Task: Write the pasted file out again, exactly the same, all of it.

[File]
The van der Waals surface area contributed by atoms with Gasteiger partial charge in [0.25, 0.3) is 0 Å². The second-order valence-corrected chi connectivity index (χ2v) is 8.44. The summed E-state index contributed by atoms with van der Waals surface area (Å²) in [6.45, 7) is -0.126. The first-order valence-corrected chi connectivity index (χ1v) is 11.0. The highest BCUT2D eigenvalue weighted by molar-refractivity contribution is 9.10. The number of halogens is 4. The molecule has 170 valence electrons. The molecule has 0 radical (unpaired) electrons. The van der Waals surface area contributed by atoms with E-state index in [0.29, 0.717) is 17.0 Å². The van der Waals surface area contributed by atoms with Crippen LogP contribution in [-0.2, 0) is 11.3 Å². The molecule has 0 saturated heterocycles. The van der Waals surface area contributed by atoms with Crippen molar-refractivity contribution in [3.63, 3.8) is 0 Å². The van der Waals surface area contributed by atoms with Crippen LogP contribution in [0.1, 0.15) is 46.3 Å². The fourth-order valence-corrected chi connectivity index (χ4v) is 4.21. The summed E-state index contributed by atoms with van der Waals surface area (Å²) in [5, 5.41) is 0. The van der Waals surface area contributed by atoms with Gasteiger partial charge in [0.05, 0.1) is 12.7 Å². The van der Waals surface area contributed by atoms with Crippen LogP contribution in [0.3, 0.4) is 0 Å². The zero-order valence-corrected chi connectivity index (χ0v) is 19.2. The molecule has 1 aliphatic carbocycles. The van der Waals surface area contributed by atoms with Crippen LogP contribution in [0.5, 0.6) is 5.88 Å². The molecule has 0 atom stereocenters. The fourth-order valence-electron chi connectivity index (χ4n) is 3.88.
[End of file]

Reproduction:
The van der Waals surface area contributed by atoms with Gasteiger partial charge in [0.25, 0.3) is 0 Å². The second-order valence-corrected chi connectivity index (χ2v) is 8.44. The summed E-state index contributed by atoms with van der Waals surface area (Å²) in [6.45, 7) is -0.126. The first-order valence-corrected chi connectivity index (χ1v) is 11.0. The highest BCUT2D eigenvalue weighted by molar-refractivity contribution is 9.10. The number of halogens is 4. The molecule has 170 valence electrons. The molecule has 0 radical (unpaired) electrons. The van der Waals surface area contributed by atoms with E-state index in [0.29, 0.717) is 17.0 Å². The van der Waals surface area contributed by atoms with Crippen LogP contribution in [-0.2, 0) is 11.3 Å². The molecule has 0 saturated heterocycles. The van der Waals surface area contributed by atoms with Crippen molar-refractivity contribution in [3.63, 3.8) is 0 Å². The van der Waals surface area contributed by atoms with Crippen LogP contribution in [0.1, 0.15) is 46.3 Å². The fourth-order valence-corrected chi connectivity index (χ4v) is 4.21. The summed E-state index contributed by atoms with van der Waals surface area (Å²) in [5, 5.41) is 0. The van der Waals surface area contributed by atoms with Gasteiger partial charge in [0.05, 0.1) is 12.7 Å². The van der Waals surface area contributed by atoms with Crippen LogP contribution in [0.3, 0.4) is 0 Å². The zero-order valence-corrected chi connectivity index (χ0v) is 19.2. The molecule has 1 aliphatic carbocycles. The van der Waals surface area contributed by atoms with Crippen LogP contribution in [0.5, 0.6) is 5.88 Å². The molecule has 0 atom stereocenters. The fourth-order valence-electron chi connectivity index (χ4n) is 3.88.